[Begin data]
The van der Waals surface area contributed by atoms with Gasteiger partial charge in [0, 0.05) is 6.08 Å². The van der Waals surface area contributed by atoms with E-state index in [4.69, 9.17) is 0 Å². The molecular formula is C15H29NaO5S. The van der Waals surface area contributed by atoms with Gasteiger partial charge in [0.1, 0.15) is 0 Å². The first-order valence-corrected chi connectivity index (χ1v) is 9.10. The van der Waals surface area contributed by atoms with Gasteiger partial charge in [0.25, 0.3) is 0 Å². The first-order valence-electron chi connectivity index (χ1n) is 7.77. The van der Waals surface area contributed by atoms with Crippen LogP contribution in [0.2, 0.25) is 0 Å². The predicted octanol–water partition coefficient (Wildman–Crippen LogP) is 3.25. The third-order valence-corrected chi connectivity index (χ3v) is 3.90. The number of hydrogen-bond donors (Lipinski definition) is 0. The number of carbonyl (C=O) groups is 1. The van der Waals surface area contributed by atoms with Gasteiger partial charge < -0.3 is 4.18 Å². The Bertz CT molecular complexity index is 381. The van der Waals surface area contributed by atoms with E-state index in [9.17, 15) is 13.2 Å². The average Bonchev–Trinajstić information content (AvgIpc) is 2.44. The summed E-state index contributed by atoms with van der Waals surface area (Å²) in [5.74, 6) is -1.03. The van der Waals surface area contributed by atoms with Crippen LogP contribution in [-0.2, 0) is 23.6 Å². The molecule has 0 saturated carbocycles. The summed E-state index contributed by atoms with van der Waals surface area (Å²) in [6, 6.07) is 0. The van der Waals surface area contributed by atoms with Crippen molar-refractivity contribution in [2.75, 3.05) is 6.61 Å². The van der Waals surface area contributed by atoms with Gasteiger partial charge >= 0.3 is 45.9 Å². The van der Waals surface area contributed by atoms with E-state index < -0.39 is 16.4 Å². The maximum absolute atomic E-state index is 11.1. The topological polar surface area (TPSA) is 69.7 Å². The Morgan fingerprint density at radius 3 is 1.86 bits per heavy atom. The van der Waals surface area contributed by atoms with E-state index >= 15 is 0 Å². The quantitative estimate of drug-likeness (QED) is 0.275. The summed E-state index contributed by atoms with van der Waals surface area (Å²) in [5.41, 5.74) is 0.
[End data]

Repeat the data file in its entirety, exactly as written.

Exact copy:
The van der Waals surface area contributed by atoms with Gasteiger partial charge in [0, 0.05) is 6.08 Å². The van der Waals surface area contributed by atoms with E-state index in [4.69, 9.17) is 0 Å². The molecular formula is C15H29NaO5S. The van der Waals surface area contributed by atoms with Gasteiger partial charge in [0.1, 0.15) is 0 Å². The first-order valence-corrected chi connectivity index (χ1v) is 9.10. The van der Waals surface area contributed by atoms with Gasteiger partial charge in [0.25, 0.3) is 0 Å². The first-order valence-electron chi connectivity index (χ1n) is 7.77. The van der Waals surface area contributed by atoms with Crippen LogP contribution in [0.2, 0.25) is 0 Å². The predicted octanol–water partition coefficient (Wildman–Crippen LogP) is 3.25. The third-order valence-corrected chi connectivity index (χ3v) is 3.90. The number of hydrogen-bond donors (Lipinski definition) is 0. The number of carbonyl (C=O) groups is 1. The van der Waals surface area contributed by atoms with Gasteiger partial charge < -0.3 is 4.18 Å². The Bertz CT molecular complexity index is 381. The van der Waals surface area contributed by atoms with E-state index in [9.17, 15) is 13.2 Å². The average Bonchev–Trinajstić information content (AvgIpc) is 2.44. The summed E-state index contributed by atoms with van der Waals surface area (Å²) in [5.74, 6) is -1.03. The van der Waals surface area contributed by atoms with Crippen LogP contribution in [-0.2, 0) is 23.6 Å². The molecule has 0 saturated carbocycles. The summed E-state index contributed by atoms with van der Waals surface area (Å²) in [6, 6.07) is 0. The van der Waals surface area contributed by atoms with Crippen molar-refractivity contribution in [2.75, 3.05) is 6.61 Å². The van der Waals surface area contributed by atoms with Gasteiger partial charge >= 0.3 is 45.9 Å². The van der Waals surface area contributed by atoms with E-state index < -0.39 is 16.4 Å². The maximum absolute atomic E-state index is 11.1. The topological polar surface area (TPSA) is 69.7 Å². The Morgan fingerprint density at radius 3 is 1.86 bits per heavy atom. The van der Waals surface area contributed by atoms with E-state index >= 15 is 0 Å². The quantitative estimate of drug-likeness (QED) is 0.275. The summed E-state index contributed by atoms with van der Waals surface area (Å²) in [5.41, 5.74) is 0.